Hallmark Channel delivered a sentiment very different from the ones found in its parent company’s greeting cards when its executives questioned an ad showing two women getting married — and barred the commercial from running on its schedule.
Zola, a company that offers online wedding registries and wedding planning services, had been running commercials in recent days that feature a lesbian couple contemplating whether their wedding might have gone better if they had used Zola’s products. A spokeswoman for Zola said the company would remove all of its advertising from Hallmark “for the forseeable future” after being informed by the network that it would stop running commercials from Zola featuring a same-sex couple that had already appeared on the cable network.
In a statement made to The New York Times, a spokesperson for Hallmark said the women’s public displays of affection violated the cable outlet’s standards. Another Zola advertisement featuring a heterosexual couple engaged in similar displays was not rejected.
The move has generated criticism. “The Hallmark Channel’s decision to remove LGBTQ families in such a blatant way is discriminatory and especially hypocritical coming from a network that claims to present family programming,” said Sarah Kate Ellis, president and CEO of GLAAD, in a statement.
The ads had already sparked a stir at Hallmark before they were taken off the air. One Million Moms, an advocacy organization that says it fights against indecency, had started an effort to get Hallmark to remove the spot, which began in rotation on Hallmark earlier this month. The group is affiliated with the American Family Association, a group that has for decades threatened media outlets with possible boycotts over controversial content. The organization was vocal, for example, about the use of partial nudity in the ABC series “NYPD Blue” when it launched in 1993, and, more recently, protested the 2012 depiction of a same-sex marriage in a storyline in Archie Comics.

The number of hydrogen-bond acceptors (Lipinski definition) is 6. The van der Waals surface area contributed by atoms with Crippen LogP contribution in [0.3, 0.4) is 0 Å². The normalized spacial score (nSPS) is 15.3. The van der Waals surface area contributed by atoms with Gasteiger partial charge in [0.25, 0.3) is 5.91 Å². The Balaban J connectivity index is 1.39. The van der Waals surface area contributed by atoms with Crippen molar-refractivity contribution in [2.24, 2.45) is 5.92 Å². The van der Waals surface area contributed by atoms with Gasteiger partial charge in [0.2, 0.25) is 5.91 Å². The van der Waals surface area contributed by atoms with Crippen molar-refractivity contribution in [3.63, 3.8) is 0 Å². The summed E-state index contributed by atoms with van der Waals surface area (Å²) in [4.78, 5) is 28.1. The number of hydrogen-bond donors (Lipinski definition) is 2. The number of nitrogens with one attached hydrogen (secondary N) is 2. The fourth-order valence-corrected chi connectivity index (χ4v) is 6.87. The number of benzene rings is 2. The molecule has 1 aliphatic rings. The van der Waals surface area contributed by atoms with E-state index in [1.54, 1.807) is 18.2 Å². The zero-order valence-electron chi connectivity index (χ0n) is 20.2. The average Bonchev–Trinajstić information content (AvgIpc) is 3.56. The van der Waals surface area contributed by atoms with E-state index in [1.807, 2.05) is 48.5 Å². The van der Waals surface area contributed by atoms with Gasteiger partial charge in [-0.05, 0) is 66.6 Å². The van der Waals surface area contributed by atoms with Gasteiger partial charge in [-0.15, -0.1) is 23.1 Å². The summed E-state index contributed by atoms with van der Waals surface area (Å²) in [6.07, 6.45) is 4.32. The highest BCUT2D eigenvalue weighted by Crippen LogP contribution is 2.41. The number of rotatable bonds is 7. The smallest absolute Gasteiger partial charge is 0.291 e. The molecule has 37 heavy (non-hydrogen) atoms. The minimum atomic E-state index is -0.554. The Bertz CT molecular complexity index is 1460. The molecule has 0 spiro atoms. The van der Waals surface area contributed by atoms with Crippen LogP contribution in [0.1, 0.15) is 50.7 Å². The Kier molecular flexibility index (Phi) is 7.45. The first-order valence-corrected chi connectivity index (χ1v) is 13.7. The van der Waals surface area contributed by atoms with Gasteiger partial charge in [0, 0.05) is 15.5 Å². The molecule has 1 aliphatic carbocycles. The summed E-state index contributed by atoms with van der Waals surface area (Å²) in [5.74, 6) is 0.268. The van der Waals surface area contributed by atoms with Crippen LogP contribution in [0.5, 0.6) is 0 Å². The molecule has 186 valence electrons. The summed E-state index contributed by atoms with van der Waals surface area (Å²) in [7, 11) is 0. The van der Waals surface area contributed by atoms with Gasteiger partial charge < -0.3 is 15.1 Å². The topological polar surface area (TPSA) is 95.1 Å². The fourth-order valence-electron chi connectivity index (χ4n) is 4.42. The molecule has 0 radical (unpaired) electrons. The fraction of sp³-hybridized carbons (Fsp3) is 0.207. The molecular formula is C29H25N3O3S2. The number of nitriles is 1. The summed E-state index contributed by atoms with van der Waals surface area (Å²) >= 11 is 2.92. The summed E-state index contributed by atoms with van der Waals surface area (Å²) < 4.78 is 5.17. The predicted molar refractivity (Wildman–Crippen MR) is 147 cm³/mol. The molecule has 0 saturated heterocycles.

“All kisses, couples and marriages are equal celebrations of love and we will no longer be advertising on Hallmark,” said Mike Chi, Zola’s chief marketing officer, in a statement.
The contretemps surfaces during one of Hallmark Channel’s most lucrative times of year. The network has developed a specialty in holiday programming, and its schedule around Christmas is jammed with sentimental movies such as “Christmas at Dollywood,” a drama starring Danica McKellar, Niall Matter and Dolly Parton in a story about an event planner trying to organize Christmas at Parton’s famous theme park, and “Naughty or Nice,” a film led by Hilarie Burton, Michael Gross and Meredith Baxter.
Other cable networks have tried to muscle in on the holiday-programming market — and sell advertising packages around it. Walt Disney’s Freeform each year runs family-friendly movies in December, and AMC Networks has expanded its “Best Christmas Ever” holiday schedule to all of its cable outlets, including AMC and IFC. Zola may have other options.
Indeed, Freeform took to Twitter Saturday evening to tell Zola it would be happy to run its commercials. “Call us, @Zola. We celebrate the holidays with everyone,” read a post from the cable network.
— Freeform (@FreeformTV) December 15, 2019
TV networks regularly rush to take in holiday advertising, but Zola’s ad is the second in recent weeks to spark debate. A holiday commercial from Peloton, the online fitness company, launched criticism after some consumers took to social media to complain about the ad. Critics suggested the commercial, which depicted a fit woman using a Peloton bike her husband gave her as a gift, was being placed under pressure by her spouse to stay trim.
Both Zola and Peloton hail from a rising category of advertising that has its roots in online commerce. So-called “direct to consumer” marketers gained business traction by using digital advertising to identify the customers most likely to purchase their goods and services. In recent months, however, advertisers ranging from Warby Parker to Wayfair have made their way to TV, where advertisers tend to craft appeals to broader audiences rather than narrower demographics. The new advertisers are eager to use TV to broaden their customer base, but may have to learn to create commercials that do the same.